Diana (lt. "heavenly" or "divine") was the goddess of the hunt, being associated with wild animals and woodland, and also of the moon in Roman mythology. In literature she was the equivalent of the Greek goddess Artemis, though in cult beliefs she was Italic, not Greek, in origin. Diana was worshiped in ancient Roman religion and is currently revered in Roman Neopaganism and Stregheria. Dianic Wicca, a largely feminist form of the practice, is named for her. Diana was known to be the virgin goddess and looked after virgins and women. She was one of the three maiden goddesses, Artemis, Athena and Hestia, who swore never to marry.

Along with her main attributes, Diana was an emblem of chastity. Oak groves were especially sacred to her. According to mythology, Diana was born with her twin brother Apollo on the island of Delos, daughter of Jupiter and Latona. Diana made up a triad with two other Roman deities: Egeria the water nymph, her servant and assistant midwife; and Virbius, the woodland god


Diana (pronounced with long 'i' and a') is an adjectival form developed from an ancient *divios, corresponding to later 'divus', 'dius', as in Dius Fidius, Dea Dia and in the neuter form dium meaning the sky.[1] It is rooted in Indoeuropean *d(e)y(e)w meaning bright sky or daylight, from which also derived the name of Vedic god Dyaus and the Latin deus (god), dies (day, daylight).


The image of Diana is complex and shows various archaic features. According to Dumezil[2] it presents the character of a uranic god of a peculiar nature, referred to in history of religions as 'frame god'. Such gods, while keeping the original features of uranic gods, i.e. transcendent heavenly power and abstention from direct rule on worldly matters, did not face the fate of other uranic gods in Indoeuropean religions of becoming dei otiosi[3], as they did preserve a peculiar sort of influence over the world and mankind. [1][2]Diana huntress, by Houdon. LouvreThe uranic character of Diana is well reflected in her connexion to light, inaccessibility, virginity, dwelling on high mountains and in sacred woods. Diana is thus the representation of the heavenly world (dium) in its character of sovereignty, supremacy, impassibility, indifference towards secular matters as the fate of men and states, while at the same time ensuring the succession of kings and the preservation of mankind through the protection of childbirth.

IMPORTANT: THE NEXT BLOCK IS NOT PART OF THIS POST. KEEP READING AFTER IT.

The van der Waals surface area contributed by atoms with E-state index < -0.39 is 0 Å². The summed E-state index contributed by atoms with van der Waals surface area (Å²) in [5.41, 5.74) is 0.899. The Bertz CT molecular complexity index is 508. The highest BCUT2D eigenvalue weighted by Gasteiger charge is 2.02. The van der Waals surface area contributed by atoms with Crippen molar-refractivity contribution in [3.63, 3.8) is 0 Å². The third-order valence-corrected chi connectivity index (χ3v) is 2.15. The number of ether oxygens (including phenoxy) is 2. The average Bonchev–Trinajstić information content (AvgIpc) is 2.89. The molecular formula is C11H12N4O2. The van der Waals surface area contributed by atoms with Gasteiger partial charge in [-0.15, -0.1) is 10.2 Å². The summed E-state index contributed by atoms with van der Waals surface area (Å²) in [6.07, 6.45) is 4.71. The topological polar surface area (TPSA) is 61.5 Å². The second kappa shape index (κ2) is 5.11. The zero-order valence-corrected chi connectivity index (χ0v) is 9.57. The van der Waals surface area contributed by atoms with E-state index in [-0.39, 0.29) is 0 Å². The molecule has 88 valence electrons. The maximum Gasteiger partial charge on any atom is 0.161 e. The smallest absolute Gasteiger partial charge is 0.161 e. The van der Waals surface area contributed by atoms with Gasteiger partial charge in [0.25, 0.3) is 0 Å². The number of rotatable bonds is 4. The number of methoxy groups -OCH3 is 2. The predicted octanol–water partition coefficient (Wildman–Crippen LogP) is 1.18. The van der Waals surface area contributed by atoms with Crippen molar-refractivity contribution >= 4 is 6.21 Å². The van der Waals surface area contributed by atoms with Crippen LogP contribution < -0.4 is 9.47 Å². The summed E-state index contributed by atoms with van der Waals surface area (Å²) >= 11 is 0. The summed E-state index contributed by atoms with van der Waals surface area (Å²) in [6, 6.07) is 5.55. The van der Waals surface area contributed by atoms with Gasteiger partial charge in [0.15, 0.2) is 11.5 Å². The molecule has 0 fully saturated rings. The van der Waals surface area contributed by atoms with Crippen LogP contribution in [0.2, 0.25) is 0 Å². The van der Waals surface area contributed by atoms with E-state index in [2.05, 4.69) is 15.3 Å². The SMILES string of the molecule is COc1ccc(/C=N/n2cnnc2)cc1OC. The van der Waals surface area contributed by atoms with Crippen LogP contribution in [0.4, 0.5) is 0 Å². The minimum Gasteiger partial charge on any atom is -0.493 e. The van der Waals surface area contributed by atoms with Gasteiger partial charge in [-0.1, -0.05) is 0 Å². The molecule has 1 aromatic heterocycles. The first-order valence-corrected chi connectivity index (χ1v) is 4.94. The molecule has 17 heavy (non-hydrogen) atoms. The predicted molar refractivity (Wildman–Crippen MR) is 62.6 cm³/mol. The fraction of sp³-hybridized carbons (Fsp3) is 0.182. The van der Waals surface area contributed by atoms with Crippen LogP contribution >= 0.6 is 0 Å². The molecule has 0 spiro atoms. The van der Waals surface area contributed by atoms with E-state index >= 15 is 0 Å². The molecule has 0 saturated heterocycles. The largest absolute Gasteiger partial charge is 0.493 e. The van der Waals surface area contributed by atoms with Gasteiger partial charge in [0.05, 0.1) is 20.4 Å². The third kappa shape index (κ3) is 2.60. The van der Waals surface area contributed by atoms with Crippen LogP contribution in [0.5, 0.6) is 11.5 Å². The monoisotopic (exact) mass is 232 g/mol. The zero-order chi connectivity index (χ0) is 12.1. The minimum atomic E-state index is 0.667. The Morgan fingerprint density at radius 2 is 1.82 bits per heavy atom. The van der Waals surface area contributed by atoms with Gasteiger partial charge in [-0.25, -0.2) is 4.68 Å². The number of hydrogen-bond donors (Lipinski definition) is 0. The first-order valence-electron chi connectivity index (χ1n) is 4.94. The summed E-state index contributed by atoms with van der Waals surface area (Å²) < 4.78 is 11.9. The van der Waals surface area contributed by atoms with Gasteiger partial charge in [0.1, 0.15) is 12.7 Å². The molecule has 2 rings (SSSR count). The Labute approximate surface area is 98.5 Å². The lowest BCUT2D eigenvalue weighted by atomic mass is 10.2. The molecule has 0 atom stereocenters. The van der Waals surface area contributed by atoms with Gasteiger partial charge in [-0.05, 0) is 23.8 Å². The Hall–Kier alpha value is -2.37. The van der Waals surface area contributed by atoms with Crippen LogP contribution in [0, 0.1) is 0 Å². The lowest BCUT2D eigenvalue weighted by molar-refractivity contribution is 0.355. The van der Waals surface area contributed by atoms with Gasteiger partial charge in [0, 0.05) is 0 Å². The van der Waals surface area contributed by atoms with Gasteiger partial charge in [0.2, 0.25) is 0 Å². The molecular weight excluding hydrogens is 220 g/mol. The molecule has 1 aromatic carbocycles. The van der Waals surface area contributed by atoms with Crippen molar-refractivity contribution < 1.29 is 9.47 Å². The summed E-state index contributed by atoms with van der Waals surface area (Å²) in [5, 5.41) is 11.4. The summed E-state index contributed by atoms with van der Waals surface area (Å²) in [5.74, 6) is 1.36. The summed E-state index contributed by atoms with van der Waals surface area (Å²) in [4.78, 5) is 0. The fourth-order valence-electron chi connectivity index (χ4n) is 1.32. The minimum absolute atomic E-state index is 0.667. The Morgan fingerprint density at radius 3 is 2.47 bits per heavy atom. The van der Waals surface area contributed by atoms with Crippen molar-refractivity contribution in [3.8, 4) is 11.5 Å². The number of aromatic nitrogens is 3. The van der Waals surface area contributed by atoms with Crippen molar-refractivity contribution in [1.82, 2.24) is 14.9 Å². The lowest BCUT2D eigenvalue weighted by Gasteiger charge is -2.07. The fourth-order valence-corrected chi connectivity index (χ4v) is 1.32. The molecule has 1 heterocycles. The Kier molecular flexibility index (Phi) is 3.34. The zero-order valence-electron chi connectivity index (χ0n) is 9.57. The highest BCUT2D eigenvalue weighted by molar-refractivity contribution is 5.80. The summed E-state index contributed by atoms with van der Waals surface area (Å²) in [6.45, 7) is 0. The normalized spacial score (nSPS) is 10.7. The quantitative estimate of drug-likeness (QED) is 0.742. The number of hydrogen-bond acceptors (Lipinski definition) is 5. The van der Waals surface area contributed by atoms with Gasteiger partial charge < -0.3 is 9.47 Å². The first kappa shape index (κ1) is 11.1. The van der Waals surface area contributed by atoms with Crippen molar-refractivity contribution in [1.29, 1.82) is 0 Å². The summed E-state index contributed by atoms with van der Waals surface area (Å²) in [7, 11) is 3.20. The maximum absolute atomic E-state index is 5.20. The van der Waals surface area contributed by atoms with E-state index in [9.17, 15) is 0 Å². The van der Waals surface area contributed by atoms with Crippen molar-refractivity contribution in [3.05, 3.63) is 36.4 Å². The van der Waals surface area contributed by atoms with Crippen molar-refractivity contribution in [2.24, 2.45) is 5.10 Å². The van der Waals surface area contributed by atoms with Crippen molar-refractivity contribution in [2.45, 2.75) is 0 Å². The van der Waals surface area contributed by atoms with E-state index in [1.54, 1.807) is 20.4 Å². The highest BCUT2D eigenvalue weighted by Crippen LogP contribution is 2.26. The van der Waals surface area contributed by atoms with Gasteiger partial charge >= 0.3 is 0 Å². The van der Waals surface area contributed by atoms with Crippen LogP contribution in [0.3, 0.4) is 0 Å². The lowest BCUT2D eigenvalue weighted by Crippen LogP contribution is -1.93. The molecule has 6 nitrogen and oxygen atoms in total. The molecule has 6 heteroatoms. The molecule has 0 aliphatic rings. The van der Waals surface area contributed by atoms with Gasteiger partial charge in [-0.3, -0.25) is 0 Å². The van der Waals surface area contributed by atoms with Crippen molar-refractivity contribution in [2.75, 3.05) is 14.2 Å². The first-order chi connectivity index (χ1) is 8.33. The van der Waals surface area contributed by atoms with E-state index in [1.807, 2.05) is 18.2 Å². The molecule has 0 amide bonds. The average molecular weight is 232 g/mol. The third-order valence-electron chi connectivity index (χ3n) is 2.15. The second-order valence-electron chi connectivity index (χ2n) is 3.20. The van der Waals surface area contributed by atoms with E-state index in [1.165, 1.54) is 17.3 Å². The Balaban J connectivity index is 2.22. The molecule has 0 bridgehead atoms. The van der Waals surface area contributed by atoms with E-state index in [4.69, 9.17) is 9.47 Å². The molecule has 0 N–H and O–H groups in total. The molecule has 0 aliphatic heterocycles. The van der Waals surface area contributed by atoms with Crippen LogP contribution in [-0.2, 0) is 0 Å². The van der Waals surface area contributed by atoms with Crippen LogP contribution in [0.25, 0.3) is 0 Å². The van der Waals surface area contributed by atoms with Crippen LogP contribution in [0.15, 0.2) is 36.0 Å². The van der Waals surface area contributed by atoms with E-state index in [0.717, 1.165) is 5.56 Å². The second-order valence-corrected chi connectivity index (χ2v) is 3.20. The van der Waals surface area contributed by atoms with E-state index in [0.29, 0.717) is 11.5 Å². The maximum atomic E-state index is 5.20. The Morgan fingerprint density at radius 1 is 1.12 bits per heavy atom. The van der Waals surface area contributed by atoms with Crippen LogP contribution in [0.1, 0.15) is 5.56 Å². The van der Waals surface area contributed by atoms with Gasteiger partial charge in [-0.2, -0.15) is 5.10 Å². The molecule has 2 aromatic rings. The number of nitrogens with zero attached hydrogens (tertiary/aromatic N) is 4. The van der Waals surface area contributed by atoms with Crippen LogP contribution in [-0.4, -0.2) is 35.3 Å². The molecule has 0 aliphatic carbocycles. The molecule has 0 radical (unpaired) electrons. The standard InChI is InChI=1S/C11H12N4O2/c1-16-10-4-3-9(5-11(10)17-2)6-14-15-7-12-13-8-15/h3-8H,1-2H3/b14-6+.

These functions are apparent in the traditional institutions and cults related to the goddess. 1) The institution of the rex Nemorensis, Diana's sacerdos in the Arician wood, who held its position til somebody else challenged and killed him in a duel, after breaking a branch from a certain tree of the wood. This ever totally open succession reveals the character and mission of the goddess as a guarantee of the continuity of the kingly status through successive generations.[4] The same meaning implying her function of bestower of regality is testified by the story related by Livy of the prediction of empire to the land of origin of the person who would offer her a particularly beautiful cow.[5] 2) Diana was also worshipped by women who sought pregnancy or asked for an easy delivery. This kind of worship is testified by archeological finds of votive statuettes in her sanctuary in the nemus Aricinum as well as by ancient sources, e.g. Ovid.[6]

According to Dumezil the function of frame god is to be traced in an Indian epic hero who is the image of Vedic god Dyaus: having renounced the world, i.e. the role of father and king, he has attained the condititon of an immortal being, although he keeps the duty of ensuring that in his dynasty there are always children and one king for each generation. The Scandinavian god Heimdallr performs an analogous function: he is born first and will die last. He too gives origin to kingship and the first king, bestowing on him regal prerogatives. Diana is a female god but has exactly the same functions, preserving mankind through childbirth and king succession.

Dumezil's interpretation appears to ignore deliberately James G. Frazer's, who connects Diana in her regal function with male god Janus as a divine couple,[7] whereas his description of the type of the frame god would fit his own interpretation of Italic god Janus equally well. Frazer, however, gives a very different interpretation of the couple Diana-Janus: he identifies it with the supreme heavenly couple Juppiter-Juno and connects these figures to the religious Indoeuropean complex tieing regality to the cult of trees, particularly oaks. In this interpretative line the institution of the Rex Nemorensis and his ritual should be related to the theme of the dying god and the kings of May.[8]